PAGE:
In addition to recommending antiretroviral therapy for all HIV-infected individuals to reduce the risk of disease progression, the revised document also offers guidance on initial treatment regimens, early HIV infection, drug-resistance testing, and more.
During the “State-of-the-Art Information on the HIV Treatment Guidelines” workshop at the 2013 United States Conference on AIDS, presenters offered a practical review of the latest version of the “Guidelines for the Use of Antiretroviral Agents in HIV-1-Infected Adults and Adolescents.” Danielle Houston, MSPH, a member of the guidelines panel, led the workshop with Matt Sharp, an HIV educator and a long-term survivor.
Houston began by emphasizing that this document provides guidance for medical providers, “but it’s not a mandate.” Clinicians still must use their own clinical judgment. The Department of Health and Human Services oversees the production of the guidelines, which are generally based on studies published in peer-reviewed journals, and which are updated when needed.
Recommendations in the guidelines are graded both on their strength (strongest A to weakest C) and on the quality of the evidence for the recommendation (strongest evidence I to weaker evidence III). The guidelines address a variety of aspects of HIV care: baseline evaluation, laboratory testing, treatment goals, when and what treatments to start, adherences, and preventing secondary transmission. The guidelines provide helpful information about treating treatment naïve and experienced patients, as well as special patient populations.
“One of the groundbreaking recommendations that the Guidelines made was recommending ART [antiretroviral therapy] for all HIV patients,” Houston noted. “This recommendation aims to improve the individual’s health and also to reduce transmission.” For patients who have CD4 counts of <350 cells/mm3, this is a strong recommendation with the strongest quality of evidence available (AI). The panel still recommends ART for patients with counts of 350-500 (AII). For patients with CD4 levels over 500, the panel also recommends ART, but only moderately (BIII).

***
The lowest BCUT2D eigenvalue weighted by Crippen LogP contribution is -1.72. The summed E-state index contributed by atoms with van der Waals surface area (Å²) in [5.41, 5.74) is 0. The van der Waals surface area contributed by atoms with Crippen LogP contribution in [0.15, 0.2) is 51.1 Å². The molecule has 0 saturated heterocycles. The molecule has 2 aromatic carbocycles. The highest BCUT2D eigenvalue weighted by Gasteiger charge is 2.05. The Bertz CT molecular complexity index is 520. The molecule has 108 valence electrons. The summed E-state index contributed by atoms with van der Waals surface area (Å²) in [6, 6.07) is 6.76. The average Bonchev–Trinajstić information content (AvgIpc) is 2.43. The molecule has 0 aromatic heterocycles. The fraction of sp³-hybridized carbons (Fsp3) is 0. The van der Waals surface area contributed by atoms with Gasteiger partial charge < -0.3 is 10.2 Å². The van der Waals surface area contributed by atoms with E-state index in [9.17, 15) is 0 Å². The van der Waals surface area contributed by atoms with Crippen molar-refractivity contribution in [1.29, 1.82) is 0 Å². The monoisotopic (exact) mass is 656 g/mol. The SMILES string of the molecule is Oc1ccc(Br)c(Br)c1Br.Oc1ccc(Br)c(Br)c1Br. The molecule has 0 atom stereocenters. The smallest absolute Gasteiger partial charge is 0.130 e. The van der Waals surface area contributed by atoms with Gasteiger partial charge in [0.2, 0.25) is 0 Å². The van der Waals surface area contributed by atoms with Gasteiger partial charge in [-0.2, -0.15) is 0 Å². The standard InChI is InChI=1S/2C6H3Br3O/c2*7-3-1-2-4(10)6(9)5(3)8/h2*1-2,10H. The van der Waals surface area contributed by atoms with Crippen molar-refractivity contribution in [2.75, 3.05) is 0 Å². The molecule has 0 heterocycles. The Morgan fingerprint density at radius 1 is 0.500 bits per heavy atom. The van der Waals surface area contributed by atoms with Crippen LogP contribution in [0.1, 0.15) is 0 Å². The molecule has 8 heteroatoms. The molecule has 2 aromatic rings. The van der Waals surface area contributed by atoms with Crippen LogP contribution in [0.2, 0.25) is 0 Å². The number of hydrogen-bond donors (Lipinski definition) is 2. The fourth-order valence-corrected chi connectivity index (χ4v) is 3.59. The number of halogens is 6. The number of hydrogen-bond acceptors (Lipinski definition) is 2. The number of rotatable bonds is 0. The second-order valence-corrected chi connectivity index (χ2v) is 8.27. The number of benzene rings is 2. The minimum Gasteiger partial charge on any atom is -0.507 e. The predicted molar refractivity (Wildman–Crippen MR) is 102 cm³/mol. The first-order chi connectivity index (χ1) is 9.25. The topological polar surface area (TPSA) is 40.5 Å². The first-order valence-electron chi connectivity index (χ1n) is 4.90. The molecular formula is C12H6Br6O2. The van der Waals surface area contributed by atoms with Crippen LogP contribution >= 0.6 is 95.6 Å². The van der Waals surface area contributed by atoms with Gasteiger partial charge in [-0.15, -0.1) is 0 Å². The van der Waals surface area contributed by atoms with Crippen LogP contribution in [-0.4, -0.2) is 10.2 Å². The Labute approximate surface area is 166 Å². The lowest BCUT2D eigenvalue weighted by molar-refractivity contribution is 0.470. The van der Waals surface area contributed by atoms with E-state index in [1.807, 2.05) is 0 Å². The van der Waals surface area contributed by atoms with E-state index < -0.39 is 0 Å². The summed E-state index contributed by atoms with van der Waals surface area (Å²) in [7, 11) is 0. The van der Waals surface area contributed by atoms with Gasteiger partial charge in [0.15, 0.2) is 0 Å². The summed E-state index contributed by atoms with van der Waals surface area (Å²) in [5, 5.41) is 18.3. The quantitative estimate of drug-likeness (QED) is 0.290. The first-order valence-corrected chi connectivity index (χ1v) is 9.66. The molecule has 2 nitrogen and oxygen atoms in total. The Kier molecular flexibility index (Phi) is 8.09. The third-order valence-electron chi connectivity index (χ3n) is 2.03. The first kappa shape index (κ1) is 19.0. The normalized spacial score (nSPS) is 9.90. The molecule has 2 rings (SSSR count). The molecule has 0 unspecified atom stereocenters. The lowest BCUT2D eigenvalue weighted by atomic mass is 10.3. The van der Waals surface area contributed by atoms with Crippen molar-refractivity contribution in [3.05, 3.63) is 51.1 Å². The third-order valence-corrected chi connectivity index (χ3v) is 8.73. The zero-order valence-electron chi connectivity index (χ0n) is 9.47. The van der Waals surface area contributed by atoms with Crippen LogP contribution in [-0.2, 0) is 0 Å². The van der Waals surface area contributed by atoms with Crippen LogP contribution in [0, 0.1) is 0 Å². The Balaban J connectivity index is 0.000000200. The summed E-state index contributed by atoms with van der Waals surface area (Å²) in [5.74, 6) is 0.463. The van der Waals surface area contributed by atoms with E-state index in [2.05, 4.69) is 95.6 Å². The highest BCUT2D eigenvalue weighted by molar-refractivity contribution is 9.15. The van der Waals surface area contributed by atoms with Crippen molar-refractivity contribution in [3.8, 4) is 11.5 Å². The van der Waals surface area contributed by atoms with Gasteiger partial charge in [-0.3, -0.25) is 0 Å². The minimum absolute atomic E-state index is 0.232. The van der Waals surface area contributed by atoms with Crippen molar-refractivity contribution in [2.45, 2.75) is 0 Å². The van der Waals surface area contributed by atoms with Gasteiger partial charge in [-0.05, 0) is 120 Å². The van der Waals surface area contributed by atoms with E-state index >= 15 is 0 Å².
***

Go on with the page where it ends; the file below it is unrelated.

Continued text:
The guidelines also acknowledge that patients and providers may opt to postpone treatment on the basis of certain clinical and psychosocial factors. Certain factors should make practitioners more hesitant to postpone treatment, like having a higher viral load, coinfection with hepatitis C virus (HCV), or pregnancy. The document also provides recommendations for initial baseline tests.
The guidelines recommend the following as preferred treatment regimens (all with the strongest level of recommendation) because they are highly effective, easy to take, and less toxic than other regimens:
Another important component of the guidelines is assessing whether a given treatment is successful. As Houston explained, “If someone has been on treatment for 48 weeks, and they haven’t gotten to an undetectable viral load, they may not be on the right regimen.” Other factors to consider are the CD4 count and the patient’s physical symptoms. This assessment must be synergistic; it may be unwise to change a patient’s medications because of a single poor lab value. Patients may also need to change their medications due to side effects or toxicities, or just to simplify their medication regimen. In deciding what new medication to choose, the clinician and patient must consider a variety of factors, like the reason for the change, other drugs previously used, coinfections, laboratory tests, and new clinical information.
The most recent guidelines are available at the AIDSinfo clinical guidelines portal. This site provides recommendations for adults and adolescents with HIV, as well as for special populations like children and pregnant women.